My name is Jessica, and I cannot “keep in touch.”
Allow me to provide some examples:
- In 2010, one of my best friends moved very far away. We spent every workday together for two years. She’s like a sister, and I think of her every day. But in the time since she left, we’ve spoken and written less than a dozen times.
- My oldest friend and I met in an AOL chat room in 1993. (Don’t worry, that was before they got creepy.) In the last decade, we’ve corresponded once or twice a year. Yet I know if I ever need anything, he will do whatever he can to help.
And that’s one of my defining criteria for a best friend: “If I am lost in the middle of South Dakota at 3am, will you help me get home?” Likewise, I will always be available for these friends. I have yet to receive a call from South Dakota, but I am ready to spring into action if I do!
I enjoy having closer, one-on-one friendships instead of being a member of a group. This is a marker of my primary psychological type, set both by genetic code and early developmental experiences. (The balance of biology versus environment depends on if you like Freud, Adler, or Jung‘s interpretation. I’m in Jung’s camp on this matter.)
To this point, if you are looking for me on Facebook, just give up now. The term ‘friend’ is very dear to me and not to be tossed about and assigned to any person I meet. I also don’t want to feel obligated to document myself as the ‘friend’ of an individual which I would consider an acquaintance. I realize this is an extreme (and again, very logical) way of looking at it. And I’m sure those of you with hundreds of Facebook friends are very happy to have a Rolodex complete with everyone you’ve ever met. That’s cool – it’s just not for me. I am, however, very active on LinkedIn. On LinkedIn, you have ‘connections.’ This implies a less personal yet still amicable relationship. I’m more comfortable with that.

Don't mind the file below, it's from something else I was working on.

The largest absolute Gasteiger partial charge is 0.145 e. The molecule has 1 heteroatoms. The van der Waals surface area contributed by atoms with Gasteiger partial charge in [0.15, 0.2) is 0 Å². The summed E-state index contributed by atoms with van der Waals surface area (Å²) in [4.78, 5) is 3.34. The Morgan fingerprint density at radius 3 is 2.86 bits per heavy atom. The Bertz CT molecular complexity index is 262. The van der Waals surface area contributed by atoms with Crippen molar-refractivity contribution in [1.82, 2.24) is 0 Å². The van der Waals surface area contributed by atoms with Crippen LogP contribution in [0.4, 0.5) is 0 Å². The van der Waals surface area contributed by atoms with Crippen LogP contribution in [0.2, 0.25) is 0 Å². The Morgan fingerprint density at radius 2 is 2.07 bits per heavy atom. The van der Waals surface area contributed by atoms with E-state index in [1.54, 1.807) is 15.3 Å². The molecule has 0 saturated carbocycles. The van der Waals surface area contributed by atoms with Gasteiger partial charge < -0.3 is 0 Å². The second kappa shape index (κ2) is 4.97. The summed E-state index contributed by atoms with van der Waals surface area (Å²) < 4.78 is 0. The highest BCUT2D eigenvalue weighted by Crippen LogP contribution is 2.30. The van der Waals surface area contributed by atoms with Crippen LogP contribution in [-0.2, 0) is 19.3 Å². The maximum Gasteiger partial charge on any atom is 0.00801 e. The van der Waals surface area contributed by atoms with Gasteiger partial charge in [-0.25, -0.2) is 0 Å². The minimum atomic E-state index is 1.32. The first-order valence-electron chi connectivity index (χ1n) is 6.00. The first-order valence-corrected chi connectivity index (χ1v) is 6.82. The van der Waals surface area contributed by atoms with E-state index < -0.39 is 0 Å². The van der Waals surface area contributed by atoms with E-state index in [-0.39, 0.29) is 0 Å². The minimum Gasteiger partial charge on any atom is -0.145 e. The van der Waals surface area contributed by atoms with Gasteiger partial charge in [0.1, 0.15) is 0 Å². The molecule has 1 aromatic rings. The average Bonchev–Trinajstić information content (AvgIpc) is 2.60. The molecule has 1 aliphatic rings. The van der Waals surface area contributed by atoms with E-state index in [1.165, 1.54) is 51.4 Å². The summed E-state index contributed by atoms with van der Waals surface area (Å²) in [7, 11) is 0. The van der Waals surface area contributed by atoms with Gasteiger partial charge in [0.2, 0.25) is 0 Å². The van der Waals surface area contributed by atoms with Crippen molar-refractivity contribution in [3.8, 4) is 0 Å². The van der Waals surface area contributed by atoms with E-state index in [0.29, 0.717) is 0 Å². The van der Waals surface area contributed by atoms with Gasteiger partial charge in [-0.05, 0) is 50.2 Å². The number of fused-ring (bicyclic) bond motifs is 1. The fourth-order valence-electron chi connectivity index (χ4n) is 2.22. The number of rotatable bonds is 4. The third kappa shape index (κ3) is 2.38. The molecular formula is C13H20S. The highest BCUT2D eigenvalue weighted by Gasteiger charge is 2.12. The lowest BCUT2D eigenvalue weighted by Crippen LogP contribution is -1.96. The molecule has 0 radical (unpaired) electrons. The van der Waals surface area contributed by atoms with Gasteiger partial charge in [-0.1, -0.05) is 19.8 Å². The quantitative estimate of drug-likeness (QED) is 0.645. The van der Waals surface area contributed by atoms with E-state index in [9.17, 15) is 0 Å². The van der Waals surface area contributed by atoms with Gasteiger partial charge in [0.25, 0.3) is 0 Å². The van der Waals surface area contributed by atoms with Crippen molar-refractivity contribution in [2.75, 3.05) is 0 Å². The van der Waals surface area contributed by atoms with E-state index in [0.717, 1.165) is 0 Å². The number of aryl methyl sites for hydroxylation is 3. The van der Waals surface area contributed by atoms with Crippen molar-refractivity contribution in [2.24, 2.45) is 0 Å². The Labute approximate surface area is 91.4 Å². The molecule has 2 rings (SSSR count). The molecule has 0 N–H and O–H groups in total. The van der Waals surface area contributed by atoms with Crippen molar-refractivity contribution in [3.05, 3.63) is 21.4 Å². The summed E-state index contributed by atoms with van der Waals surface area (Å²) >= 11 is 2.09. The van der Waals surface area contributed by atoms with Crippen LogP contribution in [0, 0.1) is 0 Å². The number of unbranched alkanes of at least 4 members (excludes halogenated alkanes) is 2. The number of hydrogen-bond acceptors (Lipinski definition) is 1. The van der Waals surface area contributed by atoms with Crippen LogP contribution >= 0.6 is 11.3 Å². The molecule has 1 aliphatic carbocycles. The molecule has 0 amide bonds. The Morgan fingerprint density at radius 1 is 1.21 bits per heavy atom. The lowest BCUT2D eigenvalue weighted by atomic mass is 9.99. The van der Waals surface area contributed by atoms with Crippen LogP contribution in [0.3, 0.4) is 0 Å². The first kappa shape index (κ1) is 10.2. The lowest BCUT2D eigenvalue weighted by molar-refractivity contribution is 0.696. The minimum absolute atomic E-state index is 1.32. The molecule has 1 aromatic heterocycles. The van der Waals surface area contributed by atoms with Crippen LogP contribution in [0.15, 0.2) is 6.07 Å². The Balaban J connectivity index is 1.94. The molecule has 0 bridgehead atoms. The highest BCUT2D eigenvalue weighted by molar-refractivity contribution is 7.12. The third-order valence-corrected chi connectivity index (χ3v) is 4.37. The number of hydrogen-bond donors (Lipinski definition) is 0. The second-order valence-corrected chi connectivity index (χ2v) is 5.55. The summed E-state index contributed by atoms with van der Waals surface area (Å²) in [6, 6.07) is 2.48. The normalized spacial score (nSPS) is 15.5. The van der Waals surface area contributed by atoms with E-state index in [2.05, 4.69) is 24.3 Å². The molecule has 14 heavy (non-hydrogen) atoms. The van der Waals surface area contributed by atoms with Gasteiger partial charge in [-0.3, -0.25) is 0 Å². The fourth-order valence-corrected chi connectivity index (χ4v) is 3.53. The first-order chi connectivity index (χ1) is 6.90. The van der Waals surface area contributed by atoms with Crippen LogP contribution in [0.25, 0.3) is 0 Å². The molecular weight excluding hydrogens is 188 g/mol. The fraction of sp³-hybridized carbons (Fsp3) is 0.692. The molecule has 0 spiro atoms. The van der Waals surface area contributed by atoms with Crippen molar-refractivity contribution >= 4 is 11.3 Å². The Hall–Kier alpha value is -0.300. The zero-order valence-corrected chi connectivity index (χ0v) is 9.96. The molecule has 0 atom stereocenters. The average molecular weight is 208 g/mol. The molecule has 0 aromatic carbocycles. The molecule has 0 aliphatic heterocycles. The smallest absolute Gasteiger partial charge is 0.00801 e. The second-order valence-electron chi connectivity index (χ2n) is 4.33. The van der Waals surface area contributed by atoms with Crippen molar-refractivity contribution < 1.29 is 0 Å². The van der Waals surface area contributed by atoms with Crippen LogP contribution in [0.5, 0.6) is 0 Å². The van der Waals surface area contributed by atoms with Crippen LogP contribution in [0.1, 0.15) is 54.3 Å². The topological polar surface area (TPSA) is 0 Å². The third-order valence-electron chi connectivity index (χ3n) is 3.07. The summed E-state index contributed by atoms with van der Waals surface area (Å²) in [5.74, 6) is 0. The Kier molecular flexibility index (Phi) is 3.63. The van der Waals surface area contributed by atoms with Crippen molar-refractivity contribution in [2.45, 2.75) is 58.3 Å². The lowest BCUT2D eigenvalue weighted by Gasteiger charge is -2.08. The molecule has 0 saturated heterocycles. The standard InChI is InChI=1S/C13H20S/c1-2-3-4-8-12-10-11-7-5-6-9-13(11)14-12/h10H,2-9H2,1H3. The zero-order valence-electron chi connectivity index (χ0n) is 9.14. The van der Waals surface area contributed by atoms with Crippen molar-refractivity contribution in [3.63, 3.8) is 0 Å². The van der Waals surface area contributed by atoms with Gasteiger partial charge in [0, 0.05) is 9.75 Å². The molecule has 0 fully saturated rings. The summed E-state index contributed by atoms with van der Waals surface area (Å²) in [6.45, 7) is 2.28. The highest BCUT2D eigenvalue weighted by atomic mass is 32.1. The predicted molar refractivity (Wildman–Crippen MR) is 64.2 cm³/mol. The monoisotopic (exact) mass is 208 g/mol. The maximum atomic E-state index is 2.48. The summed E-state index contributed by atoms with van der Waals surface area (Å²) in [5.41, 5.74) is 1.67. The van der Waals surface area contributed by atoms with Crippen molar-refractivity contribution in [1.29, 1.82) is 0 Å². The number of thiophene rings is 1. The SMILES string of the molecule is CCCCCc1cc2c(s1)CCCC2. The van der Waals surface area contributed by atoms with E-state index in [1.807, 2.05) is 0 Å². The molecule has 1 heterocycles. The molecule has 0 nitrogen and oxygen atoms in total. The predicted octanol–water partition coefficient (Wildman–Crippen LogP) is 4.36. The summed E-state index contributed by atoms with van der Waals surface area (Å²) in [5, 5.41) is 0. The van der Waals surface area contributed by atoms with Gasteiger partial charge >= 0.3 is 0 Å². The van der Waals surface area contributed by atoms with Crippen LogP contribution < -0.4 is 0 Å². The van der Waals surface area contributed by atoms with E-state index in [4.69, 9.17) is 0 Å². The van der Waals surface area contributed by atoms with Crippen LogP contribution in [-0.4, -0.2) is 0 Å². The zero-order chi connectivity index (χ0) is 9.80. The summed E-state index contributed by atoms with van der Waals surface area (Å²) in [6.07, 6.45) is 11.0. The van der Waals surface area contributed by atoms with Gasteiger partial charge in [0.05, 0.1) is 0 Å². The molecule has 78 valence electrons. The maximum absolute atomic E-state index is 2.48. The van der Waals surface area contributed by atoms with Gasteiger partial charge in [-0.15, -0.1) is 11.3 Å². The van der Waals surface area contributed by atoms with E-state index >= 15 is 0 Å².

Here are two other factors which contribute to my failure to “keep in touch”:
- I tend to be very pragmatic. Subconscious thought: If I don’t have information worth sharing, why would I call? And in turn, I expect that if my friends have information to share with me, they would call. This doesn’t mean I don’t like to talk to my friends otherwise. I’m simply sharing why my brain doesn’t initiate communication more frequently.
- Self-confidence also plays a role in this. Subconscious thought: Why would someone be interested in what I have to say? This is the precise reason I’m a great candidate for a blog. You may choose whether or not you want to invest your time in reading what I have to say. I’m not forcing myself on you, and I don’t have to worry about you not being interested.
I hope this helps my friends understand that I’m not some sort of ‘only-call-when-I-have-cancer’ person. I’m a friend that loves you but has trouble ‘keeping in touch.’ 🙂